The one problem this show has is the mismatched performance of the Lead Player (Hana Cai.) While Cai does have a very powerful lower register, proven during various songs where she is belting loud and clear, when she attempts to sing higher notes her voice completely washes out and you can’t hear her. She exudes an almost sexual prowess when enticing the audience to believe in the mirage and miracle of the play that’s about to unfold but when she takes the more obnoxious approach to her character, like when she interrupts Catherine (Jen Retterer) her character is so obnoxious and over the top with her commanding voice and unstable demands that you stop enjoying these little interruptions. There is something to be said for subtly when trying to be obnoxious but Cai does not master this approach. She creates a conflicting character, one that you really enjoy and one that you are so annoyed with that you simply wish she’d shut her mouth and go away. The same happens when she sings; you desperately want to hear more of her when she’s belting the lower notes in “Simple Joys” and “Glory” but then she washes away and you strain to hear her at all when her voice goes higher. She’s just a little too all over the place and while the split of the character is called for, the performance suffers from her inability to reign it back in various places.
Pippin (Ben Harris) has a stunning vocal quality and he sings with strong emotions during his solo “Corner of the Sky.” Harris’s voice is full of hope and optimism during this number as he struggles to find his purpose and place in life. His emotional turmoil throughout the show is well displayed as the character grows. And his duet with Charles (Ben Binney) is riot for all to see. “War is a Science” has Harris and Binney dueling for the spotlight as Binney takes the verses only to be interrupted by an eager Harris who steals the chorus and the attention of the troupe as well as the audience. This back and forth banter carries over from the song into their interactions; both actors adding to the true chemistry of a confused son and over-expectant father. Harris’s interactions with all of the other players feel genuine as he interacts with old relatives and new encounters along his journey.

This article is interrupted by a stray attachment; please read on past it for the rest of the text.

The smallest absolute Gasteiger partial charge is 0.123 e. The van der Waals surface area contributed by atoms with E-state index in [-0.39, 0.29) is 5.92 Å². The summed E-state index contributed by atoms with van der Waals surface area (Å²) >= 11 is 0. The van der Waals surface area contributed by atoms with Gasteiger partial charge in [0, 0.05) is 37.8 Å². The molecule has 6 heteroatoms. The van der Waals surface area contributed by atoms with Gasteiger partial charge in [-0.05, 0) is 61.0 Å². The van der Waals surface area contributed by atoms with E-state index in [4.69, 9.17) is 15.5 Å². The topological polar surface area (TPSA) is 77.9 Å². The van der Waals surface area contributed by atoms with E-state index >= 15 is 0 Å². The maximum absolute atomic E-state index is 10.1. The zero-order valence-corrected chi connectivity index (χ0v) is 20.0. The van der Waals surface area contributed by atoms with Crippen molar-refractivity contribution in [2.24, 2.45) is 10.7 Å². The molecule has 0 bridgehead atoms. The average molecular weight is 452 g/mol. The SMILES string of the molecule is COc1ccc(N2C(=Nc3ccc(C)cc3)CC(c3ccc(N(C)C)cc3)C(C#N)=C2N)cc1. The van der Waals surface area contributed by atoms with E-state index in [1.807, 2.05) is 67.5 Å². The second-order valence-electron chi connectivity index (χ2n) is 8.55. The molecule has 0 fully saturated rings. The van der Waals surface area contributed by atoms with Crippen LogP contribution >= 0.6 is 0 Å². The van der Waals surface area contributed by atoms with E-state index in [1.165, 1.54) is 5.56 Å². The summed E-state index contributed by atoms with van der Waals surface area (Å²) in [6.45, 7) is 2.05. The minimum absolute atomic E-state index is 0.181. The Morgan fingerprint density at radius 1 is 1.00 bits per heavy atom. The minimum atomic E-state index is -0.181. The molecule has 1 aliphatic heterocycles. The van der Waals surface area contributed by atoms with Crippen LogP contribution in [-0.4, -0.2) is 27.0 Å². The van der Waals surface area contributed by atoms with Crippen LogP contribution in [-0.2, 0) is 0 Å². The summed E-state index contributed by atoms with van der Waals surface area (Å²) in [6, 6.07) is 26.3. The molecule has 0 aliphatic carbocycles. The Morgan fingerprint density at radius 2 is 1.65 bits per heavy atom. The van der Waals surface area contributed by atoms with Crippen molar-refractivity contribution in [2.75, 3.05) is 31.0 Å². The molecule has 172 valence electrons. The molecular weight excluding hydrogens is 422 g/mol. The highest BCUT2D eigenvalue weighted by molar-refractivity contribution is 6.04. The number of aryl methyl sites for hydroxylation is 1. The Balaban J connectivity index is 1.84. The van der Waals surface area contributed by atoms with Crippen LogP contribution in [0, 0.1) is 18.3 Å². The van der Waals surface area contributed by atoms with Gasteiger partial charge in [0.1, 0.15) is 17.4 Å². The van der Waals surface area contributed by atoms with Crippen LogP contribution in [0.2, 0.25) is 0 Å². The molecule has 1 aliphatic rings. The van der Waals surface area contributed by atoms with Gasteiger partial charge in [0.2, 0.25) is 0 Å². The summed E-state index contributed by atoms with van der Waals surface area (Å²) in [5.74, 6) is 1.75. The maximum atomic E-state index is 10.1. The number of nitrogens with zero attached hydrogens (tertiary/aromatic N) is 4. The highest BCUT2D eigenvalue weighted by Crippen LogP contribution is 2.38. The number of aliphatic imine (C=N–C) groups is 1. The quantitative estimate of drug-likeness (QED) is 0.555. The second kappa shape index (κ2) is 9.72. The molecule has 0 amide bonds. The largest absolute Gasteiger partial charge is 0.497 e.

One such interaction results in a great song and dance from his grandmother Berthe (Erica Drezek) who bursts into the number “No Time At All.” This song becomes twice as much fun because she branches out into the audience and encourages a sing-a-long but not before demanding that the audience only take the chorus as the verses belong to her. A quirky outstanding performance delivered in this cameo of a role. The other surprise talent from Catherine (Jen Retterer) whose sweet and mellow voice enchants the audience during her solo “There He Was.” She is expressive and soulful during “Kind of Woman” and when she shares brief scenes with Harris you can feel the undercurrent of budding romance swimming to the surface in her character.
So celebrate the simple joys and come find your own little corner of the sky with Greenbelt Art Center’s production of Pippin.
Running time: 2 hours and 30 minutes, with one intermission.